Thursday, December 1, 2011

Here It Is! I couldn't keep it hidden any longer.

So, I thought that I would wait till the end of the semester to get this map out there, both because it is still probably going to be tweaked and because I wanted to present the entire semester's work at once. Anyway, I can't wait any longer. I hope you like it. Maybe it will create some internet buzz. I will explain it all in a different post, hopefully soon. It uses the old rights-of-way from freight trains, reconnects the city to its waterfronts, has a feeder/local downtown loop, and follows all of the city's studies including the spine line, Easter Corridor Transit Study. I still have a long 5 months of work on the rest of the thesis though.
Samson T Map


Here is the design in actual lines:

Lines Map

*note: T Map has been revised based on comments.

37 comments:

  1. God bless you! When I moved back from DC, a REAL subway system has remained one of the things I still miss most. Too bad it will probably fall on deaf ears, but if by some miracle someone actually takes you up on this idea, Pittsburgh might finally be able to say we are catching up to EVERY other city worth traveling to in America!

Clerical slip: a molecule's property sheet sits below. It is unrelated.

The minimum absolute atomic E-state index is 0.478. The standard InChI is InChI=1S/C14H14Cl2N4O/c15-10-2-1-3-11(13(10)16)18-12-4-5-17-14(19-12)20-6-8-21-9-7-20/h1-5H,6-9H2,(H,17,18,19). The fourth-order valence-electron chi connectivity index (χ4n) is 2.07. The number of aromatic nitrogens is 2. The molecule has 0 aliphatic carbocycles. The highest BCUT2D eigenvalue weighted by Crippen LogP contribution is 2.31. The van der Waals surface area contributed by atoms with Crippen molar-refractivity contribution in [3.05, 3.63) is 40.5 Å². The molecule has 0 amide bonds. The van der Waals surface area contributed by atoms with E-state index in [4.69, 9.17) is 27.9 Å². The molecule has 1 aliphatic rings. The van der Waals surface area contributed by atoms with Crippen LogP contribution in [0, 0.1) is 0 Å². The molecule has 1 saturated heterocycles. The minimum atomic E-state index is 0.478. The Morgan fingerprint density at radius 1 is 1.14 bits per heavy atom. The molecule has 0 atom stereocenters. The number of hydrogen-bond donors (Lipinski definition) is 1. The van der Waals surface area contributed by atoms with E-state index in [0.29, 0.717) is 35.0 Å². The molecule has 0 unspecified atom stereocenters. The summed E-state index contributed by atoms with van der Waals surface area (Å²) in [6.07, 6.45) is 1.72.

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    1. Links, updates and posters:

      http://samsonwaacthesis.blogspot.com/2013/10/new-interest-and-links.html?m=1

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  2. This is incredible and very much needed in Pittsburgh. I hope that it creates some stir.

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  3. Funny how it looks like this

    http://goo.gl/maps/1293A

    Oh wait that's right, we had an existing network of streetcar lines that the city dismantled systematically.

    WHOOPS.

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  4. What's sad is that this would probably be more likely to happen as a Kickstarter than receive proper funding from the PAT...

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  5. Great Work.

    Being a Pittsburgh expatriate who currently lives in the #DMV I can honestly say that such a system would improve the city immensely